Various media, including the Art Newspaper www.theartnewspaper.com, and the Financial Times http://www.ft.com/cms have reported that Sotheby’s, the auction house in London, will be auctioning a re-discovered masterpiece of Benin art, the ivory pendant of Queen-Mother Idia, on 17th February 2011 and other Benin artefacts from the Edo people. The pendant is expected to fetch £3.5-4.5 millions and possibly more. http://files.shareholder.com/downloads/BID/1104614742x0x429800/fd9514f7-874d-423d-9218-553b5fcc14fc/429800.pdf
The Idia ivory pendant is one of the most beautiful pieces of art ever produced and its ownership has been subject of controversy.
This hip mask as well as all the many Benin bronzes, was looted by the British in the infamous punitive expedition of 1897 when the British invaded Benin, looted thousands of artefacts, burnt Benin City and sent the Oba Ovonramwen, the king into exile. Ever since then, the people of Benin and Nigeria have been asking for the return of at least some of the looted artefacts. The museums have remained deaf to the cries of the Benin people and often do not even bother to acknowledge receipt of such requests for restitution. The United Nations, UNESCO, several international conferences and ICOM have urged holders of the Benin bronzes to return some to Nigeria but nobody seems to pay any attention to the pleas of the world organizations.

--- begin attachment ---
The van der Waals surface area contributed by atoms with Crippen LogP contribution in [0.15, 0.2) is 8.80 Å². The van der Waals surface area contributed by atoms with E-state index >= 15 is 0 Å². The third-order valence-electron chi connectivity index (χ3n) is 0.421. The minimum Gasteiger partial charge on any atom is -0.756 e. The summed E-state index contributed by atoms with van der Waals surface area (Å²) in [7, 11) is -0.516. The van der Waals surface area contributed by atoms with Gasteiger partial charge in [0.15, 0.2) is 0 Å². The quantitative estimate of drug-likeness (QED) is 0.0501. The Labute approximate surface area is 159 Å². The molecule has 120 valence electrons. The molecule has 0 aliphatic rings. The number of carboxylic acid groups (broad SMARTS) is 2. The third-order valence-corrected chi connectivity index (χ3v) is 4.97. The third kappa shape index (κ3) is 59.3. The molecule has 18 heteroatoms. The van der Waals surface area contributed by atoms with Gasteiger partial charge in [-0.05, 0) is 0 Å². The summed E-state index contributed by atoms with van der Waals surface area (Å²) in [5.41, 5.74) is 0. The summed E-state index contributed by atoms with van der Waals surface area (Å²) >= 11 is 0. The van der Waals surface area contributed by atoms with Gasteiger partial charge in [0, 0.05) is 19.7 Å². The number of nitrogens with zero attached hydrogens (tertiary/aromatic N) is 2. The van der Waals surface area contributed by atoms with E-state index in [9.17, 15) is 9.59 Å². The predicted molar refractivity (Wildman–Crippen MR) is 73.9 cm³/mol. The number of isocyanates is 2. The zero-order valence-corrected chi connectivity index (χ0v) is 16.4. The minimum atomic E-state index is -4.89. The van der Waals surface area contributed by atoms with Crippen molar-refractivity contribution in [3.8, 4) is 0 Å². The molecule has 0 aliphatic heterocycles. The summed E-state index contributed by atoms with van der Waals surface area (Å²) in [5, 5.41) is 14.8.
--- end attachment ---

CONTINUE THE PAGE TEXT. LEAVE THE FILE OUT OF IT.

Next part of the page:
Hitherto, many people have thought there was only one Idia hip mask, the one in the British Museum. A few people realized that there was another one in the Metropolitan Museum of Art, New York and one at the Seattle Art Museum as well as one in the Linden Museum, Stuttgart. Now we have the news of a fifth mask that will be sold next year. There is finally, the recently made mask for FESTAC 77.
It will be recalled that the British Museum has arrogantly refused to return to Nigeria, even for a short period, the ivory hip mask of Queen-Mother Idia which had been chosen as symbol for FESTAC 1977 (Second World African Festival of Arts and Culture ) and thus obliged the Africans and Nigerians to produce a new version.
The possession, selling and buying of Benin artefacts raises questions as to their legality and legitimacy, in view of their obviously violent and illegitimate removal from Benin, and the accompanying arson (burning) and destruction of Benin City for which, as far as I know, no compensation has yet been paid by those responsible for the destruction.
The legality of the selling and buying of the stolen/looted artefacts has not yet been the object of any judicial investigation and adjudication. The Government of Nigeria and the people of Benin (Edo) reserve their right to challenge the legality and legitimacy of the selling and buying of the looted objects. Incidentally, it is remarkable that many think only the laws of the Europeans are applicable to the question of legitimacy and legality of selling and buying Benin bronzes and other African artefacts. Why should we apply the laws of the British who came thousands of miles away from Europe to steal the properties of Africans? Why apply the laws of the aggressor and ignore the laws of the injured party, especially since the place of the initial wrongdoing is Benin? Has the law of the place of the act less importance that the law of the aggressor?